So, my high school's colors were red and white. (The red devils. Creative, I know.) And I happened to have a letter jacket that was, you guessed it, red. I think you can see where this is going. So there I am, innocent, and extremely scared and shy, freshman chillin in the morris center cafeteria all by myself, wondering why the heck I am away from home and when I will ever make friends.

And some random stranger (also a freshman) walks right up to me and says with some disdain, "I really wouldn't wear that jacket if I were you."

First of all, there were two giant R's on it. Tell me where you see the R's in "Utah" or "Utes".

Second of all, it's one of the pet peeves that I share with most of humanity... I hate it when people tell me what to do in condescending ways. It brings out my rebel streak, and instead of being cowed into social submission, I fight back even harder than before.

Third of all, I was freaked out enough being away from home for the first time and not knowing anyone. That SO did not help.

If you want to endear someone like me to the idea of school loyalty in college sports, that is not the way to do it. It had rather the opposite effect. I made a conscious effort to wear my red jacket much more often than I otherwise would have.

I still haven't fully come to terms with the idea of why anyone should care about a school rivalry.

C) People treat me very disrespectfully if I happen to mention that I don't like football very much. Rude. And, again, creates a somewhat opposite reaction.

D) Traffic. Can I just mention how much of a pain in the butt it is to try to get anywhere in a college town during a big game? For someone like me who is usually clueless about when these things happen, this is especially inconvenient because I didn't have the chance to plan accordingly, I get stuck somewhere, run late for whatever I was doing, and end up wasting a lot of time dodging groups of cheering pedestrians who for some reason feel the need to dance or strut in the middle of the road. (Yes that has really happened.)

E) Last but not least, I have to admit that I'm a little bitter in one respect. Here's why.

People dress up like this for games:

Painting their entire bodies, wearing crazy wigs, acting psychotic, and generally looking downright retarded. (See below for a dude in a hula skirt and coconut bra).

So this is okay:

But this is not?

When I dress up for a movie premiere or book release, am SEVERELY judged. It's okay for deuschbag man-boys to run around in coconut bras in public, because it's a sporting event, but I can't wear a plain green cloak without being a complete freak, weirdo, or loser.

How is this fair?

Oh, and there's also a green kid and a guy who's spray painted gold and wearing a cape. Cape... cloak... not really different.

As I mentioned before, it's only a matter of getting excited about different sorts of things. Why should I be shunned and considered socially backward for acting more normal than someone else?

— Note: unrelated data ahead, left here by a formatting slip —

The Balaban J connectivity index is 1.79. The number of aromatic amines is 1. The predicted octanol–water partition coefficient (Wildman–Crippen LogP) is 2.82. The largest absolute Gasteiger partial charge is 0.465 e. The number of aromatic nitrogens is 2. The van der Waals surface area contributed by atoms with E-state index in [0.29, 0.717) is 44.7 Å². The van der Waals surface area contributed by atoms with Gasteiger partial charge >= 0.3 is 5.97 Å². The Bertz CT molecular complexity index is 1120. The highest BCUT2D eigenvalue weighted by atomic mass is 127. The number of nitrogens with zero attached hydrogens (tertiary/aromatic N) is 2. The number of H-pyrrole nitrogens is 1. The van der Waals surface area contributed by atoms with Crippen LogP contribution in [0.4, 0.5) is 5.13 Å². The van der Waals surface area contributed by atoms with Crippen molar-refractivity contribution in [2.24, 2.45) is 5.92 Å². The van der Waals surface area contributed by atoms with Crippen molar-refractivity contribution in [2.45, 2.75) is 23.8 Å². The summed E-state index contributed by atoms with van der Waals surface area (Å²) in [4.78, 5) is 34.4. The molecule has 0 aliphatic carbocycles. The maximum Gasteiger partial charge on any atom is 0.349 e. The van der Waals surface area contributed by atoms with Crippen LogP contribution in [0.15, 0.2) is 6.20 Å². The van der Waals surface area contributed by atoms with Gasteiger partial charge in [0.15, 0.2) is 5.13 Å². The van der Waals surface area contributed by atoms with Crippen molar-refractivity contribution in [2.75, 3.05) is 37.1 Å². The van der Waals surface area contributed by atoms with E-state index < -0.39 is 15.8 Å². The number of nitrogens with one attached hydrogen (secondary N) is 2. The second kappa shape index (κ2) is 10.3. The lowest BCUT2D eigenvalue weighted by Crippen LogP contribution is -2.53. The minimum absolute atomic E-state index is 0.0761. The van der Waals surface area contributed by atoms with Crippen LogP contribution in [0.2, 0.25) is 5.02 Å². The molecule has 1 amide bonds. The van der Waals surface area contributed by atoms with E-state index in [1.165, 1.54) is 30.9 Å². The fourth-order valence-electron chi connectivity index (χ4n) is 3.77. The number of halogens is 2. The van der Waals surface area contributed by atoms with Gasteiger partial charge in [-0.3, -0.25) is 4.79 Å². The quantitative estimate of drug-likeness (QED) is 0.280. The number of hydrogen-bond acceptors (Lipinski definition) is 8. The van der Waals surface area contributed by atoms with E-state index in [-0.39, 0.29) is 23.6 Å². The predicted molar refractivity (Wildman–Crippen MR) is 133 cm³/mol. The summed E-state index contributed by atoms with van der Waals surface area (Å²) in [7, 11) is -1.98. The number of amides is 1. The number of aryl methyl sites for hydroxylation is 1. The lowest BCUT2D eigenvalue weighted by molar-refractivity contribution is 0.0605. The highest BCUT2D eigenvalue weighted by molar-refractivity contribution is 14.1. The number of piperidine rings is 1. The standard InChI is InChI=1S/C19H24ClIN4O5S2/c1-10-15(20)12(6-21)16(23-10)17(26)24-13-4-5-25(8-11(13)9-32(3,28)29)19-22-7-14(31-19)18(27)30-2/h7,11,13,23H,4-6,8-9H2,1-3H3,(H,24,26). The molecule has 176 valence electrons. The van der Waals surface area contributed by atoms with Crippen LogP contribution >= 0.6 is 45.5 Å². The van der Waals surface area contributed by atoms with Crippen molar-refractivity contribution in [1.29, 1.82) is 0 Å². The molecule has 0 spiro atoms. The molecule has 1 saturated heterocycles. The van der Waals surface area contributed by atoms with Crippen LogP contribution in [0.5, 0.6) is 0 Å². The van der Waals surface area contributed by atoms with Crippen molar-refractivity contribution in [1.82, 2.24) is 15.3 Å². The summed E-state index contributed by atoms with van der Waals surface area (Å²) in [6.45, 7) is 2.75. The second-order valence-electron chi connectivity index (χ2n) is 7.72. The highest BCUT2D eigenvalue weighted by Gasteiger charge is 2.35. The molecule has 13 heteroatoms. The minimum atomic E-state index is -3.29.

I happen to feel the same way about people painting themselves for a game as they do about me dressing up like Frodo. It's the same exact inability to understand why that's even interesting. So I get it that they think I'm weird. But don't be hatin. It's basically saying that my interests and hobbies are only valid if everyone else has the exact same ones.

And, to be honest, that's probably one of the biggest reasons why I have started a vendetta against college football.

Round Green Fruit with Spikes

I see these fruit things all the time while I walk home. They've always looked out of place. Like they belong in the rainforest, not in a desert.

They are weird looking too. Bright green with spikes. I was trying to decide whether they were transplanted Amazonian fruits that somehow adapted to desert life, or alien pods, planted on trees in order to await the right moment to leap down and attack.

Today, I learned what they are: Horse Chestnuts. Or more accurately, horse chestnut conkers. This is what wikipedia calls the nut. Conkers.

Yeah, weird. Behind that oh so exotic looking exterior is something very plain and common. Go figure.

I still think they're alien pods.

Sunday, September 11, 2011

I had something to say.

The day started off normal. Everyone's did. Well, except for a few "pilots"...

The rumors started around lunchtime. Which, in high school, was more like 10:45 or 11. They were vague, and I didn't hear any directly. They just floated. Whispers from invisible mouths.

There was something about a bomb threat, but this was Rustburg, Virginia. It's not like that hadn't happened before. And no one ever followed through.

Just at the end of lunch, someone started panicking. Something about blowing up Lynchburg.

Why the heck would someone nuke Lynchburg, of all the places in the world?

After lunch I had history class. I would have been in 11th grade then, so it was Ms. Lipscomb. She took us into Mr. Singleton's room, but I still haven't figured out why. The tv was so snowy that, even if I had known what was happening, I couldn't have figured out what the reports were saying.

A lot of the kids didn't care. But the teachers didn't notice. They both sat, staring at the snowy screen, looking pretty grave about something.

The rest of the day was blurry. I think we stayed in history, but I don't really remember. I just know that no one in the school actually told us what we were supposed to be concerned about.